The fourteenth century building of Orsanmichele, built on the spot where the oratory of San Michele in Orto once stood as wheat warehouse, soon became a representative and religious building thanks to the generosity of the Guilds, which decorated it between the 14th and 16th century with extraordinary sculptures and paintings.
Today, the whole building is a museum on its own. The two rooms above the church, on the first and second floors, were reopened to the public in 1996 with the aim of exhibiting and preserving works that could no longer be left on the building's façade and of additionally displaying all the works that had been explicitly commissioned for Orsanmichele and had been disseminated due to various reasons.
The first floor currently exhibits eight of the fourteen statues or groups of statues, in bronze or marble, which once adorned the niches dedicated to the Guilds on the outside of the building. The second floor displays the forty small stone sculptures representing the Saints and Prophets originally installed on the top of the columns that divide the windows with three lights and the doors.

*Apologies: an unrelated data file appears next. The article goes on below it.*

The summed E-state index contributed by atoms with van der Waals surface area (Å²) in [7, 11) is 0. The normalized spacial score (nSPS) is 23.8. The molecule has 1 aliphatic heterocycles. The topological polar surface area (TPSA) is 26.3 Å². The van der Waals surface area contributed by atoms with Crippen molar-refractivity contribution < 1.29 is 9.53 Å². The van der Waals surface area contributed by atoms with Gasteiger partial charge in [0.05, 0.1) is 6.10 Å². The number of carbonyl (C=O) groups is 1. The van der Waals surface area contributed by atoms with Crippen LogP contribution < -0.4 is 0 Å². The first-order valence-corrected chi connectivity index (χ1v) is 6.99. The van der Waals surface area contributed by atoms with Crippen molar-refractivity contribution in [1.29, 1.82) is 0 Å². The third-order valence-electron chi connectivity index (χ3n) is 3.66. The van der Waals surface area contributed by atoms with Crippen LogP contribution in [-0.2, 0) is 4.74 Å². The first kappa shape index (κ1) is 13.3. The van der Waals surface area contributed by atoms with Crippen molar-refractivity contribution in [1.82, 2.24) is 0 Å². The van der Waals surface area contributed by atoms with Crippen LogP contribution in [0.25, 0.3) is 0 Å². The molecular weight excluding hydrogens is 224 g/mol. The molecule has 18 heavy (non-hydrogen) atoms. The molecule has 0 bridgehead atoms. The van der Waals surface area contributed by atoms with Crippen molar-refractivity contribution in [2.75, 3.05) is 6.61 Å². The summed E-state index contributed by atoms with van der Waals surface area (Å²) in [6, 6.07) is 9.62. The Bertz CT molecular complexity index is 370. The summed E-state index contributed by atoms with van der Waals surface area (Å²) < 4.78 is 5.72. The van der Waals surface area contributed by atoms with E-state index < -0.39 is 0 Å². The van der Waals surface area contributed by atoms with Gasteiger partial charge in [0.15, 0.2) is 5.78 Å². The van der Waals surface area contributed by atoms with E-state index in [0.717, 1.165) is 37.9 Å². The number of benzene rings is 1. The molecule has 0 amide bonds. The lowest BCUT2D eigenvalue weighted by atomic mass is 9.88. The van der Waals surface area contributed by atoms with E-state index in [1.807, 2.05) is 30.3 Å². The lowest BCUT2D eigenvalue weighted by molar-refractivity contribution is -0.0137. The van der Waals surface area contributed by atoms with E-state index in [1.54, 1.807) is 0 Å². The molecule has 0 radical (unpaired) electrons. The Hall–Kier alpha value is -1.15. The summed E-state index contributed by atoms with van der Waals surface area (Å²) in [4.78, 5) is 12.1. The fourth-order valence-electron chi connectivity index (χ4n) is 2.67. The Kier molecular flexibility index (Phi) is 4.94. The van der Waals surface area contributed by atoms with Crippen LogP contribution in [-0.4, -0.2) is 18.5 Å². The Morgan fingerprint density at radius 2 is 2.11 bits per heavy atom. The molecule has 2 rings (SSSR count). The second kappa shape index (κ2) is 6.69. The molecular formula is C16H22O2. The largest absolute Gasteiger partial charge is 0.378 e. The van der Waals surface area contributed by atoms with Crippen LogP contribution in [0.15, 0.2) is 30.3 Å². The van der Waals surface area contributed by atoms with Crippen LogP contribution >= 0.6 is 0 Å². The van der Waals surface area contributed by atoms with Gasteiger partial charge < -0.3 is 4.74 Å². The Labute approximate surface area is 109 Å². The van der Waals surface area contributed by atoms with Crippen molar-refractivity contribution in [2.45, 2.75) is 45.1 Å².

A great visual impact, inside the typically Gothic setting, is offered by the exhibition of the large statues on a platform. These were originally located in the external niches and have now been restored. The statues include extraordinary Renaissance masterpieces, commissioned by the Florentine Guilds, like "St. Mark" of Donatello, "The Disbelief of St. Thomas" of Verrocchio, together with "St. John the Baptist" of Ghiberti, "Sant'Eligio" and "St. Philip" of Nanni di Banco. The group also comprises the statues of "St. Jacob, St. Peter and the Madonna of the" rose respectively attributed to Niccolò di Pietro Lamberti, Bernardo Ciuffagni and Pietro di Giovanni Tedesco.
The museum has yet to be completed. The statues that are still located on the outside of the building are still waiting to be restored and replaced with copies, like the others already displayed inside the museum.
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